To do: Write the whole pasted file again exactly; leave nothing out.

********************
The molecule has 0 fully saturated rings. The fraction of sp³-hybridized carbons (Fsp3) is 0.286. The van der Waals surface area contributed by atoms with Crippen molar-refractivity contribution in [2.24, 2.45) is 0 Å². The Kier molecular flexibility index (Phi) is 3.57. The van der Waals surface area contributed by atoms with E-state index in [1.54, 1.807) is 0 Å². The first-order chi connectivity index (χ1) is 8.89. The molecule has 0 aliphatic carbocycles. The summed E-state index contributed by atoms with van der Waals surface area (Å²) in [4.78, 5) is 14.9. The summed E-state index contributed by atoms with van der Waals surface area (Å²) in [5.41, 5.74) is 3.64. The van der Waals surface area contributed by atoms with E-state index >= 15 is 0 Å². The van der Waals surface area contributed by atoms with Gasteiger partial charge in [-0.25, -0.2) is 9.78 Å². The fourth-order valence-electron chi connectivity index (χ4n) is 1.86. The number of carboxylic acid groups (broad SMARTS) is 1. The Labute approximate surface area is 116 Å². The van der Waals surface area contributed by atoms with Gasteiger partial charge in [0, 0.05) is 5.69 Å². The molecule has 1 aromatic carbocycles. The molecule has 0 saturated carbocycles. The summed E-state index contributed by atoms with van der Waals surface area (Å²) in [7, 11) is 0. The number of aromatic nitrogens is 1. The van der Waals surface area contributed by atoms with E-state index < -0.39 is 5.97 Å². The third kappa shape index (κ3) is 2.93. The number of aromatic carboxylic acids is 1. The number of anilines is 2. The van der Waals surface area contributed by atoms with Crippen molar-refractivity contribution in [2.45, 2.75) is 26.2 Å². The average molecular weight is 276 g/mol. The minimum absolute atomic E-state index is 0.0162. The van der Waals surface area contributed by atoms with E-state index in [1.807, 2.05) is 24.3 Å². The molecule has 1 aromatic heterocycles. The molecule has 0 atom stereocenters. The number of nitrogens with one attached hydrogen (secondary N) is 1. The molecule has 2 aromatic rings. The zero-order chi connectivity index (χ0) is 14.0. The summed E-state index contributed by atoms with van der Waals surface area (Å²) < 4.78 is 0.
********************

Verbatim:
The molecule has 0 fully saturated rings. The fraction of sp³-hybridized carbons (Fsp3) is 0.286. The van der Waals surface area contributed by atoms with Crippen molar-refractivity contribution in [2.24, 2.45) is 0 Å². The Kier molecular flexibility index (Phi) is 3.57. The van der Waals surface area contributed by atoms with E-state index in [1.54, 1.807) is 0 Å². The first-order chi connectivity index (χ1) is 8.89. The molecule has 0 aliphatic carbocycles. The summed E-state index contributed by atoms with van der Waals surface area (Å²) in [4.78, 5) is 14.9. The summed E-state index contributed by atoms with van der Waals surface area (Å²) in [5.41, 5.74) is 3.64. The van der Waals surface area contributed by atoms with E-state index >= 15 is 0 Å². The van der Waals surface area contributed by atoms with Gasteiger partial charge in [-0.25, -0.2) is 9.78 Å². The fourth-order valence-electron chi connectivity index (χ4n) is 1.86. The number of carboxylic acid groups (broad SMARTS) is 1. The Labute approximate surface area is 116 Å². The van der Waals surface area contributed by atoms with Gasteiger partial charge in [0, 0.05) is 5.69 Å². The molecule has 1 aromatic carbocycles. The molecule has 0 saturated carbocycles. The summed E-state index contributed by atoms with van der Waals surface area (Å²) in [7, 11) is 0. The number of aromatic nitrogens is 1. The van der Waals surface area contributed by atoms with E-state index < -0.39 is 5.97 Å². The third kappa shape index (κ3) is 2.93. The number of aromatic carboxylic acids is 1. The number of anilines is 2. The van der Waals surface area contributed by atoms with Crippen molar-refractivity contribution in [2.45, 2.75) is 26.2 Å². The average molecular weight is 276 g/mol. The minimum absolute atomic E-state index is 0.0162. The van der Waals surface area contributed by atoms with E-state index in [1.807, 2.05) is 24.3 Å². The molecule has 1 aromatic heterocycles. The molecule has 0 atom stereocenters. The number of nitrogens with one attached hydrogen (secondary N) is 1. The molecule has 2 aromatic rings. The zero-order chi connectivity index (χ0) is 14.0. The summed E-state index contributed by atoms with van der Waals surface area (Å²) < 4.78 is 0.